Greater Research is Needed on Mental Health and Urban Planning in the Global South

Greater Research is Needed on Mental Health and Urban Planning in the Global South
The link between urban living and mental health has been long established, even as early as the 1900s when city planners and public health officials arrived at what they determined to be a ‘healthy population density’. Studies carried out in Sweden and the Netherlands have correlated living in highly urbanized environments to higher rates of depression, anxiety and psychosis. German researchers from the Central Institute of Mental Health in Mannheim have extensively compared how urban and rural dwellers react to stressful situations, with those from the countryside faring much better than their urban counterparts. Densely populated urban environments suffer from high noise levels, unfriendly commuting systems, rampant environmental toxicity and a lack of green public spaces, to name a few.

 

Urbanization related problems faced by developing economies are exacerbated by the rapid and uncontrolled manner in which urbanization occurs. With large swathes of the population moving from rural to urban centers, cities in these economies are faced with accommodating severe social and economic inequality. Social stress attributed to a sense of no control, social disparities, and importance accorded to social status, has proven to be a bigger factor in causing mental health issues than environmental stress. Researchers in Australia studied depression rates around the world and created a cartographic representation of these numbers. Unsurprisingly, some of the highest rates of depression occur in Africa and large parts of the Middle East. Cairo, for instance, is one of the noisiest cities in the world and considered amongst the most stressful places to live. While there has been a lot of research on urban stressors as triggers for mental health issues in Western Europe and North America, very little has been done in Africa, Asia and South America. Given that these geographies are home to over 80% of the world’s population and all of the 10 most overcrowded cities in the world, there is a tremendous need for more attention to be given to the effects of urban living on mental health in these areas.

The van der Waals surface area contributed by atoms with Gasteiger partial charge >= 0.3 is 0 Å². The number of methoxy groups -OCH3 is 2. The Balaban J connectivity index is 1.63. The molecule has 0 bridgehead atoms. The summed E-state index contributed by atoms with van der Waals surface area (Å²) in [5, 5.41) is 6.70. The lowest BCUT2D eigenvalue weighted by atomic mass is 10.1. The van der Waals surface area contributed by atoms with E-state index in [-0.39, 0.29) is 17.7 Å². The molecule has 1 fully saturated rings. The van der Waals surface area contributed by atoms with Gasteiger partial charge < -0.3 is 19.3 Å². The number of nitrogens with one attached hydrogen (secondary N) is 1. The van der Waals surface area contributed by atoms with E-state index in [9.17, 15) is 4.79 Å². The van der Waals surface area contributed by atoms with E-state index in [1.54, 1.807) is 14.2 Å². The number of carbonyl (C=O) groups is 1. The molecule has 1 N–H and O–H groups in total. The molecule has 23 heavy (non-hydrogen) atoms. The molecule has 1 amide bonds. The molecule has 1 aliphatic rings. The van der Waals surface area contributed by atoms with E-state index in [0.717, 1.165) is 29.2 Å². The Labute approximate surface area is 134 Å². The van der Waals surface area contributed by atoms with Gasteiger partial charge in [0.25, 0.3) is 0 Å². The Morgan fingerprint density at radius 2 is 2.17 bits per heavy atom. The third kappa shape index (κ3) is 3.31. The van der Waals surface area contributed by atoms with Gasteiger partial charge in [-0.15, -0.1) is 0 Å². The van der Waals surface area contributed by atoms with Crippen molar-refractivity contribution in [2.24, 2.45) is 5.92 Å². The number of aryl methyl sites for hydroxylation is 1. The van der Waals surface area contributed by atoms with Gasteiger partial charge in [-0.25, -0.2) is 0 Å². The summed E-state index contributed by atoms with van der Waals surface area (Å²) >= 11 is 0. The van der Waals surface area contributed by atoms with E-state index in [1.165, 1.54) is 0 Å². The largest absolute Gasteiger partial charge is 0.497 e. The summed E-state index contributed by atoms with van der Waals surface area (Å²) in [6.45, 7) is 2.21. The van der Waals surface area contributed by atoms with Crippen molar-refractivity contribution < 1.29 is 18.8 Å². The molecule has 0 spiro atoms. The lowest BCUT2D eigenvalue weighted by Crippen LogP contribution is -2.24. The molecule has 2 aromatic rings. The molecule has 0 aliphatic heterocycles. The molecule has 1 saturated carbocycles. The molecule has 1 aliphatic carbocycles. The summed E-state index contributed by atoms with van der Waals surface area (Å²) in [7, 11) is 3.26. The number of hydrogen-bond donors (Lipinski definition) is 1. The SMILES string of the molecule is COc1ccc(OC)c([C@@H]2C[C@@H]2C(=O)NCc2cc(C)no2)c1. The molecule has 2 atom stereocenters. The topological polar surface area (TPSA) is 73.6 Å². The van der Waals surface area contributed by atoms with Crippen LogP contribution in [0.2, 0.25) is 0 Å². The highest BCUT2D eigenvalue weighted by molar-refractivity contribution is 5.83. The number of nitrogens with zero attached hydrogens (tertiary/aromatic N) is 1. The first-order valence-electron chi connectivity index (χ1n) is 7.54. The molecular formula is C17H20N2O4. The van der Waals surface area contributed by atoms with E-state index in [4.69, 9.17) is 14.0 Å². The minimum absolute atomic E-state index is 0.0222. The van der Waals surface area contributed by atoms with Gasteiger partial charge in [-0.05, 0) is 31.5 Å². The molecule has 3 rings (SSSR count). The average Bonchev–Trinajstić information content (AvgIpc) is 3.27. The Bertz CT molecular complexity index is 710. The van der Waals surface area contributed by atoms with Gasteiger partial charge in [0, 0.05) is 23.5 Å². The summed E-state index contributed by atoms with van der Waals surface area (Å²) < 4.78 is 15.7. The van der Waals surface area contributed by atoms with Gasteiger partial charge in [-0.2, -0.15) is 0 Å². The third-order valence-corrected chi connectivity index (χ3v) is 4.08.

References:
http://urbanist.co/four-ways-the-built-environment-affects-mental-health/
https://files.lsecities.net/files/2014/11/LSE-Cities-2014-Transport-and-Urban-Form-NCE-Cities-Paper-03.pdf
http://www.nytimes.com/2008/04/14/world/middleeast/14cairo.html?_r=0
https://www.theguardian.com/cities/2015/oct/08/where-world-most-stressful-city-urban-life-depression-anxiety
http://www.newgeography.com/content/003945-health-happiness-and-density
https://www.washingtonpost.com/news/worldviews/wp/2013/11/07/a-stunning-map-of-depression-rates-around-the-world/?utm_term=.5554d18ed405
https://www.theguardian.com/cities/2014/feb/25/city-stress-mental-health-rural-kind

 

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Samvita Kalyan Kumar
Samvita is interested in include Local Governance, Urban Infrastructure and Sustainability. She previously worked as a Project Officer at IIT Madras with the Environmental and Water Resources Engineering department.